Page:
In one embodiment of the invention, the patient qualifies for treatment if the patient presents with evidence of cardiac remodeling. Evidence of cardiac remodeling includes increased left ventricular end diastolic volume (LVEDV) as measured by echo cardiography or cardiac MRI. In people with normal hearts, an LVEDV has a mean value of 66+/−12 (ml/m2). CHF patients with cardiac remodeling may have an LVEDV of 1.5 to 3 times greater than normal. Another means of detecting cardiac remodeling is to measure the left ventricular end systolic volume LVESV, which in people with normal hearts has a mean value of 22+/−5 (ml/m2). CHF patients who qualify for treatment have an LVESV that is 2 to 8 times greater than. Other criteria for cardiac remodeling is left ventricular mass (LVM) (g/m2). In normals, the mean value is 87+/−12 g/m2, and in patients who qualify for treatment in accordance with the subject methods, the LVM is 1.25 to 2 times greater than normal.
 In another aspect of the invention, patients who qualify for treatment are identified by measuring their serum levels of procollagen type III amino-terminal peptide (PIIINP). Patients who qualify are characterized by having a serum level of PIITNP of >3.85 μg/l, a value for PIIINP that correlates with a poor outcome in CHF patients (Zannad et al., Circulation 102:2700-2706 (2000)).
 In yet another embodiment of the invention, patients who qualify for treatment are identified by measuring their serum levels of matrix imetalloproteases (MMPs). Patients who qualify for treatment in accord with the invention have elevated MMP levels.
 In another aspect of the invention, patients who qualify for treatment in accord with the subject methods are those who suffer from cardiac inflammation. Such patients can be identified by measuring serum levels of molecules associated with cardiac inflammation, including TNFα, IL-1 (including IL-1 beta), IL-6, IL-10, TNF receptors, serum creatinine, high sensitivity C-reactive protein (CRP) levels, troponin, BNP, cerimide. Patients who qualify will exhibit one of the following: serum TNFα greater than or equal to 2 pg/ml; serum IL-6 greater than or equal to 3 pg/ml; serum IL-10 levels that are less than normal; serum TNF receptor type I of equal to or greater than 1300 pg/ml, or serum TNF receptor type II levels of equal to or greater than 2000 pg/ml; serum creatinine between about 100-140 μm/l; high sensitivity C-reactive protein (CRP) levels greater than or equal to 0.3 mg/dl; troponin; brain natriuretic peptide (BNP) greater than or equal to 170 pg/ml.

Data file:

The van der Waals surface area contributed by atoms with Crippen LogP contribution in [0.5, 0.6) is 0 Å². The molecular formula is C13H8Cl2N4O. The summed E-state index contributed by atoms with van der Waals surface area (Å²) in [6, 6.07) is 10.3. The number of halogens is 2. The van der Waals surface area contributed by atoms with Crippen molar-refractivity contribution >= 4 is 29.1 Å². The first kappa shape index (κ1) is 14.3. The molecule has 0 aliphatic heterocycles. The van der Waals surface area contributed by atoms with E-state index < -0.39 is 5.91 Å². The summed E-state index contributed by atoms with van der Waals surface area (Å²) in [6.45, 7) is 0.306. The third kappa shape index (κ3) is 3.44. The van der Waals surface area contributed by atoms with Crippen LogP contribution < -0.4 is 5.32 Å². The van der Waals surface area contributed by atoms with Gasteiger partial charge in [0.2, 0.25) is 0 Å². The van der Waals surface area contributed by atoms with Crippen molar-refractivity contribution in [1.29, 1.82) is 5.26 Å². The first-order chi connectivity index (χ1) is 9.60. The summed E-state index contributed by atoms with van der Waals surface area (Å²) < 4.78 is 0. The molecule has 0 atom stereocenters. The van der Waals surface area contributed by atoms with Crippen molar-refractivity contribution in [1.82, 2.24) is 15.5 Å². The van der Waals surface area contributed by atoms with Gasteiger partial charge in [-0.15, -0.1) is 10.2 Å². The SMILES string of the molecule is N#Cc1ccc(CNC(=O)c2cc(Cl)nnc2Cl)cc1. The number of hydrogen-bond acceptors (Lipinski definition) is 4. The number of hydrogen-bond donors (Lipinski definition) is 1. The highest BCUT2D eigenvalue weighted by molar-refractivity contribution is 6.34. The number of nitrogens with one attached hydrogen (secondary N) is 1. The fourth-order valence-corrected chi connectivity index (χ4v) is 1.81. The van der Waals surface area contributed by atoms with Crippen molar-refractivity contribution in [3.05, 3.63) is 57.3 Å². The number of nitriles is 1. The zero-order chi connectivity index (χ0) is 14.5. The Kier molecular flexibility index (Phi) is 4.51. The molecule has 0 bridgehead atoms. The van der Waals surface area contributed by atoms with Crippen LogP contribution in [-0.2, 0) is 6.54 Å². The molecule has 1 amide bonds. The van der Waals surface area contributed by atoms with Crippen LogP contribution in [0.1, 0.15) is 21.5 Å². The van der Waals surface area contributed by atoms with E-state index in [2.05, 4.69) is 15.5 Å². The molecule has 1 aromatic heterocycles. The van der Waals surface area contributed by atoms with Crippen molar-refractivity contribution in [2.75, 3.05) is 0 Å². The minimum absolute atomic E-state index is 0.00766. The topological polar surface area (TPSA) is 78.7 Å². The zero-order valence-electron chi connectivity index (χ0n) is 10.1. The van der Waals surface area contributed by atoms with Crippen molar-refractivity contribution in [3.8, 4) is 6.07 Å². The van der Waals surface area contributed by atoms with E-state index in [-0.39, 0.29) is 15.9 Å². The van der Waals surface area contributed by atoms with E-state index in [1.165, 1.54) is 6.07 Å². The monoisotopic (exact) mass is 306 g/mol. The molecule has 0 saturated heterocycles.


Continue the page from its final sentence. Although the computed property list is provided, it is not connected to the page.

The presence of certain TNFR polymorphisms also may be used as a means for identifying which patients will respond to treatment with TNFα inhibitors. Patients who qualify may have a p75 TNFR in which arginine is changed to proline at amino acid 143. In another embodiment, the patients who qualify are those having a p75 TNFR in which methionine is changed to arginine at amino acid 198. In another embodiment, the patients who qualify have a p75 TNFR in which alanine is changed to threonine at amino acid 365.
 In another embodiment, patients who qualify for treatment are characterized by cachexia. Cachexia may be characterized by any convenient means. One means of determining that the patient exhibits cachexia is a finding that their body mass index (BMI) equal to or less than 24, a standard measure that is based on patient's height and weight.
 In another aspect of the invention, patients who qualify for treatment are those who present with a New York Heart Association (NYHA) functional classification of Class I. Sufficiency of treatment is reached when the patient improves to the point where they no longer appear to suffer from CHF according to the NYHA criteria. These criteria are derived from the Committee of the New York Heart Association: Nomenclature and Criteria for Diagnosis of the Heart and Great Vessels (8th Edition, Boston: Little, Brown and Co., 1979).